Your field supervisor will complement the following definitions in the field. The most frequently encountered stone in the Madaba Plain region is “1. Limestone” and most stone walls are built of it. “2. Chert” is very hard, much like flint, and is very difficult to break up with a sledge hammer; chert blocks often have a mottled appearance. “3. Basalt” is a very hard, heavy black rock not indigenous to the Madaba Plain, but imported from the eastern desert (and elsewhere) where it was formed in extensive lava flows; it was most often used for grinders. “4. Nari” is a very soft limestone which breaks up easily; sometimes you can break off pieces with your bare hand; some people describe it as decayed or decomposed limestone. “5. Mudbrick” is, of course, obvious, but because it is made with dirt, the Earth Supplement (abbreviated “E”) needs to be filled out. A single wall may contain bricks of different descriptions reflecting different origins of the clay; if so, give a range of descriptions on the Earth Supplement. The sixth line leaves room for other materials (6.). Consult with the field director before selecting a descriptor.

      The qualifiers, whose letters you place in the space to the left of each entry, are located in the right column. They should be understood by all square supervisors in as similar a way as possible. Because the qualifiers are often quite subjective, they are meaningful only if the qualifier is unmistakable. Therefore, always consult your field supervisor. If the material is average, enter “a. None.” This will probably be your most frequent entry.

      b. Hard” and “c. Soft” are easy to understand, but you need field experience to determine whether the material is hard or soft enough to merit the qualifier. “d. Cherty” is used when limestone or nari contains chert nodules. “e. Fossiliferous” indicates that the stone contains significant quantities of fossils; the term should not be used whenever a fossil is seen in the stone, but only when enough appear to make it worthy of remark (limestone is quite often fossiliferous). “f. Decayed” can be used with limestone, chert, nari or mudbrick and indicates a degenerate form of the rock or brick characterized by natural flaking, chipping and sloughing. When used with mudbrick it indicates the disaggregated brick debris eroded from the wall. “g. Freshlyquarried” indicates stone that clearly and beyond doubt was freshly quarried just prior to its use in the wall. This is usually best determined by a geologist. Most walls built of homogeneous stones of a similar size, dressing, and tooling would fall into this category. “h. Reused” stones are the majority in most stone walls of a non homogeneous makeup. Although it is impossible to know for certain whether stones are reused or not, for our purposes they should be considered reused if they are not definitely freshly quarried.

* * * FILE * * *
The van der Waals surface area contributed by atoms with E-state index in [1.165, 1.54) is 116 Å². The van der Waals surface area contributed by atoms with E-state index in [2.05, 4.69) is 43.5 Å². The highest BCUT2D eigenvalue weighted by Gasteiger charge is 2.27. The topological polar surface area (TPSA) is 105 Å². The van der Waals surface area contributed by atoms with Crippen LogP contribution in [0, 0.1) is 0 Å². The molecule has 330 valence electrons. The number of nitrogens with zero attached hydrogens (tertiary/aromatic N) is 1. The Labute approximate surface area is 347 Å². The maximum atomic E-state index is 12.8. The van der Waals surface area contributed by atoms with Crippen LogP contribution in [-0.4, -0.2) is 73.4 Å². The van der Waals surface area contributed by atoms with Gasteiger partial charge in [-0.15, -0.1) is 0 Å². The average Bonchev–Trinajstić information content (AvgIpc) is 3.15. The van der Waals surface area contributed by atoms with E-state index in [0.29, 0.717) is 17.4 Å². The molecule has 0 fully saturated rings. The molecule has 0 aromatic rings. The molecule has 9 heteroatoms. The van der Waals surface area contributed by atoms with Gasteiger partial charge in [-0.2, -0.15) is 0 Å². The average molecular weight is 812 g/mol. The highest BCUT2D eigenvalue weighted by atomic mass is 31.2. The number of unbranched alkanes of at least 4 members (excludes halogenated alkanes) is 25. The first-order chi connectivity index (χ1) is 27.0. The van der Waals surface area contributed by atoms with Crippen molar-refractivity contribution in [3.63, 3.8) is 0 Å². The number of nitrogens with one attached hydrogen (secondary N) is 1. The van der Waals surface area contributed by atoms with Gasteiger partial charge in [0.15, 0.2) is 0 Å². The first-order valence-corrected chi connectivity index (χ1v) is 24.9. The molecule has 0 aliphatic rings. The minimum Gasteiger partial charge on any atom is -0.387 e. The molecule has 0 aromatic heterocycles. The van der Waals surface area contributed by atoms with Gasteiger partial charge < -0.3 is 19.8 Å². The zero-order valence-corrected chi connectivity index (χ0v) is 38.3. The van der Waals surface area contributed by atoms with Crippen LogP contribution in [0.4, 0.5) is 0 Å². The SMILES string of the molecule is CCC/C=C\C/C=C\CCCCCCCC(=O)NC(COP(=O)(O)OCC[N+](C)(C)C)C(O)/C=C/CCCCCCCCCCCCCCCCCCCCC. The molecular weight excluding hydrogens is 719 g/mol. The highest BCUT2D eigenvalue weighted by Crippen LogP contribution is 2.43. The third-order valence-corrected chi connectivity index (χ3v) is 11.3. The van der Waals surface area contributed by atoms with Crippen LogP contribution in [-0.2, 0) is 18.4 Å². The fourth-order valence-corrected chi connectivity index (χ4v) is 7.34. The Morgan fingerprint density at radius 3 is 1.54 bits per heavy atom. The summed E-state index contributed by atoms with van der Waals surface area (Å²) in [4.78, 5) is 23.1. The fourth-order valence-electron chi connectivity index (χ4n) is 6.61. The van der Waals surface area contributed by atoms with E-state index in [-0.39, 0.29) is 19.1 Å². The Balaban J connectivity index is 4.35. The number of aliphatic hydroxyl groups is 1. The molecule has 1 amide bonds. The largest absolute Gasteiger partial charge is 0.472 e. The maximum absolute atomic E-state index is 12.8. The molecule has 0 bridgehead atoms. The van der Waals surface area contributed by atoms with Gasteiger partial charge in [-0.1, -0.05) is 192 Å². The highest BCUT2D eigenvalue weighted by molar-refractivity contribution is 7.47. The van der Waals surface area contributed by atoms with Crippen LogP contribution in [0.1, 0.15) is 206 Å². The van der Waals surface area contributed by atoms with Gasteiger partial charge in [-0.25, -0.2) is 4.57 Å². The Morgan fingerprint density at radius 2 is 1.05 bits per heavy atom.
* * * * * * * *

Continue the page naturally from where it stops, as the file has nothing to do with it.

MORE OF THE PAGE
The next three qualifiers refer to mudbricks. “i. Ovenbaked” bricks are very hard and are easy to trace during excavation; “j. Sunbaked” bricks are not as hard and can be broken with your hand, but not crumbled easily; “k. Unbaked” bricks are very difficult to separate from bricky earth and are easily crumbled in your hand. Both bricks and stones can show signs of being “l. Burned.” Usually this is shown by a discoloration toward black or gray, but sometimes white. The geologist may be able to analyze samples for degree of burning, so send in a sample.

      For each material in the wall, be sure to go through all the qualifiers to be positive you skip none that apply. If another qualifier is needed, use “m.” and fill in your suggested qualifier. Communicate with both your field supervisor and the field director.

      Note that more than one qualifier may apply to any one material type. For instance, the limestone may be “b” (Hard), “e” (Fossiliferous), and “g” (Freshlyquarried). In that case, write the letters b, e, and g in the space to the left of “limestone.” Separate them with commas.

      Many times, both hard and soft limestone may be present; if so, enter both “b” and “c” and suggest a percentage along with any other details of interest (for example, the large stones may be generally hard, and the small one soft, etc.) in the “L. REMARKS” entry at the bottom of the DESCRIPTION section.

      In rare cases, carved “7. Arch[itectural] Frag[ment]s” from earlier structures are reused in later buildings. These are not simply reused hewn stones, but fragments of capitals, pillar bases, entablatures, etc. They are very rare prior to the Hellenistic period. If they are included in the wall, however, count them and enter the total in the space to the right. List the type of fragment in the following entry under “Type” (for instance, “pillar base,” “capital,” etc).